Thanks to one of our readers (thanks again, Donal) I got a Google Wave invitation Friday morning. By the way - if someone says they have sent you an invitation, you may have to wait: Donal said that he had sent that invitation on Monday. I don't know if Google is just slow in processing these or if they are deliberately doling them out slowly (probably the latter), but once you actually get your invite, you can be up and working in minutes.
I started out using Wave in my Firefox browser, but quickly switched to Waveboard, a Mac Wave client. It's not that it's all that much better than running Wave in a browser; it's just that I like having it in its own Dock icon.
I created a few waves and soon had a few conversations going with other Wave users who I added to the Waves. My contacts as supplied by Google seem to be people from my Gmail contacts who also have Wave accounts. I recognize only about half of them, though: probably because they used a different name in email than they do in Wave.
My first conversation was with Donal, thanking him for the invitation. That could have just as easily been done in email or chat, of course; there was no specific reason to use Wave. However, in the next conversation, Wave was useful.
I had started a Wave titled "Until everyone can use this, sure is useless :-)", in which I lamented my inability to bring in people who don't currently have Wave accounts. I have uses in mind for Wave, but without being able to add in non-wave users, I can't do anything useful. I added in everyone in my Contacts list and a few comments soon came.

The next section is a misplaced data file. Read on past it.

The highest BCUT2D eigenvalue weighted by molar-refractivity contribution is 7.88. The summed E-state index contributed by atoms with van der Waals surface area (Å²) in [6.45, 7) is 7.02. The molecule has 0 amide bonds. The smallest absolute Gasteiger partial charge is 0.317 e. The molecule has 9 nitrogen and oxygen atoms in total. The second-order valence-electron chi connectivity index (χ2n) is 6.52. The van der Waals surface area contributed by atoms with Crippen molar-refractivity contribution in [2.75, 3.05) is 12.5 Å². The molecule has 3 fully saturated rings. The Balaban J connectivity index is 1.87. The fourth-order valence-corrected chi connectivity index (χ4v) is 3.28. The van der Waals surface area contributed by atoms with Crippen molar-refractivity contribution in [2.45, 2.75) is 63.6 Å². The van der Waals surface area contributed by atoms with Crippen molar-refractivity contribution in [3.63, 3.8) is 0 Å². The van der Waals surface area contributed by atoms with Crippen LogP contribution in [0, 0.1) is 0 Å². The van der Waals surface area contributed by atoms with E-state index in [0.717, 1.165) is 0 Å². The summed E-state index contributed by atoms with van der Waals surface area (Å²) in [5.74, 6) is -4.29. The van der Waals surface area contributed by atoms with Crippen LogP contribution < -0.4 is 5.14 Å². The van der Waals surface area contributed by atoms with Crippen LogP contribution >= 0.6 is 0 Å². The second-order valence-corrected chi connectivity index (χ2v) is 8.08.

One of the people happened to be someone I do business with and his appearance reminded me that there was something I wanted to talk to him about. We started doing that in a "private" conversation within the existing wave, but then realized that it was better to spawn it off to a new Wave. That's very easy to do and is an advantage of Wave over Mail and Chat - not that you can't peel off from either, but it's easier in Wave.
I also started a "public" Wave. That's a Wave that anyone can join (assuming you have already been blessed with a Wave account). You create a public Wave by adding "email@example.com" to the list of people you want to be able to read the Wave. With that, it's now open to the world. Presently, there is no way to post a link to a public Wave; you have to search within Wave to find them. For example, to find my Wave, you'd search for "with:public Tony Lawrence's Unix, Linux and Mac OS X Tips".
I started another Wave called "Will Wave replace Email?". I opined:
Two people have commented on that so far. One said:
I suspect that's exactly what will happen. A Wave isn't always better than email, but sometimes it is and you don't necessarily know at the beginning of a conversation that it would be better as a Wave. For example, suppose that halfway through a long back and forth email discussion you need to bring someone else in. With email, you'd have to forward all the prior messages - that can be tough for the recipient. With Wave, you just bring them in and they can replay the previous messages step by step if they want to. That's a powerful advantage over email and it's why, if this does become ubiquitous, many of us will probably just use Wave instead of email.
That could really change things, couldn't it?
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